>Epitaxial Graphene and Graphene–Based Devices Studied by Electrical Scanning Probe Microscopy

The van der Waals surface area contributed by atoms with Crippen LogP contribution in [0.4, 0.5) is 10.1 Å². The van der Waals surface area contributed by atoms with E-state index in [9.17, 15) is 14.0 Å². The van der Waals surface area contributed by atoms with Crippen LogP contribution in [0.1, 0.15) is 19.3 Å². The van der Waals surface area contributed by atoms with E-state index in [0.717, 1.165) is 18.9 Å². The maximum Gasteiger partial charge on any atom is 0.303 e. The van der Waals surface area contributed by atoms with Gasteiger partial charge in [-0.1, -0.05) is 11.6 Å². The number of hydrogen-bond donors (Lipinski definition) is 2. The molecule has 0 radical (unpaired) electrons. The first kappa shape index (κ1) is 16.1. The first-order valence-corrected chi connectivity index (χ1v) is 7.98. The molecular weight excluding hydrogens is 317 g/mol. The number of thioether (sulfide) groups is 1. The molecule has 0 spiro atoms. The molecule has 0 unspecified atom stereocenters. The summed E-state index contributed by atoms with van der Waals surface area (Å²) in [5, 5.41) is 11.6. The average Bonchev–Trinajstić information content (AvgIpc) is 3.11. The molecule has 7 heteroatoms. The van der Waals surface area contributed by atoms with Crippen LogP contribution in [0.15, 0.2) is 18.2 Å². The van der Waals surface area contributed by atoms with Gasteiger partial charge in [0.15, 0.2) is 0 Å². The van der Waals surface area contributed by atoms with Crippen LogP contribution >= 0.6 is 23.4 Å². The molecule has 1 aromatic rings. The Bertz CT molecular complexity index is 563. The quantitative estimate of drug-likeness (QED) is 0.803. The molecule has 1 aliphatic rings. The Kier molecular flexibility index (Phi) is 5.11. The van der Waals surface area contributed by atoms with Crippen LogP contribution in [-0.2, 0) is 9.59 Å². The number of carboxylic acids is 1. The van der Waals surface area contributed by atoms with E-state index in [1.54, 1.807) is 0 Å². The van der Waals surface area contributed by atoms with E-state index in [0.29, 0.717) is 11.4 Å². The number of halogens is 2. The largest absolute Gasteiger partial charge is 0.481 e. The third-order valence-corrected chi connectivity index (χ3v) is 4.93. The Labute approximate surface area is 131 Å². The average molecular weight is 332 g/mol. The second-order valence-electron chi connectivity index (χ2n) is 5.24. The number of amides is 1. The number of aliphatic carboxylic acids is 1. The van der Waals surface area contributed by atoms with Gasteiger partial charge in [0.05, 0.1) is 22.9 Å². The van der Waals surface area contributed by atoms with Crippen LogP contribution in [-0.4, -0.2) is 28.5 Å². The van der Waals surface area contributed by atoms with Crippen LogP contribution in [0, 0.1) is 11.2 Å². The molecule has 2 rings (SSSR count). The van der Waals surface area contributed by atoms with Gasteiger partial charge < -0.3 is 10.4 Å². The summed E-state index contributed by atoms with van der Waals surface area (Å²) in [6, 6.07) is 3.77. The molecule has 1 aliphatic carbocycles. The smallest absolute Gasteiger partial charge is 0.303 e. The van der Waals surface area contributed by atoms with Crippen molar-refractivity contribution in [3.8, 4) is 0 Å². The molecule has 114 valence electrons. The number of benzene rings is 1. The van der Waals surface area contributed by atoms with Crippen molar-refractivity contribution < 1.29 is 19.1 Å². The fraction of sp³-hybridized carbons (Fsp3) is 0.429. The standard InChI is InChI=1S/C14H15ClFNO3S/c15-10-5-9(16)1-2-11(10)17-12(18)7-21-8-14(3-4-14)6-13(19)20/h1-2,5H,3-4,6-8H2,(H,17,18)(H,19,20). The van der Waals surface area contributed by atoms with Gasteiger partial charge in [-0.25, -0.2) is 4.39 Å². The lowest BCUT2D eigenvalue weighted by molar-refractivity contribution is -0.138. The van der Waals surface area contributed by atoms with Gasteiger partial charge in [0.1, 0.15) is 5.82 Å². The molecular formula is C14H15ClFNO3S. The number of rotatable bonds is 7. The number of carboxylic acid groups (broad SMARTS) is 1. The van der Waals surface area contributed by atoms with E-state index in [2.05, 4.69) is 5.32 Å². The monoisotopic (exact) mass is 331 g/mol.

We present local electrical characterization of epitaxial graphene grown on both Si- and C-faces of 4H-SiC using Electrostatic Force Microscopy and Kelvin Probe Force Microscopy in ambient conditions and at elevated temperatures. These techniques provide a straightforward identification of graphene domains with various thicknesses on the substrate where topographical determination is hindered by adsorbates and SiC terraces. We also use Electrostatic Force Spectroscopy which allows quantitative surface potential measurements with high spatial resolution. Using these techniques, we study evolution of a layer of atmospheric water as a function of temperature, which is accompanied by a significant change of the absolute surface potential difference. We show that the nanoscale wettability of the material is strongly dependent on the number of graphene layers, where hydrophobicity increases with graphene thickness. We also use micron-sized graphene Hall bars with gold electrodes to calibrate work function of the electrically conductive probe and precisely and quantitatively define the work functions for single- and double-layer graphene.
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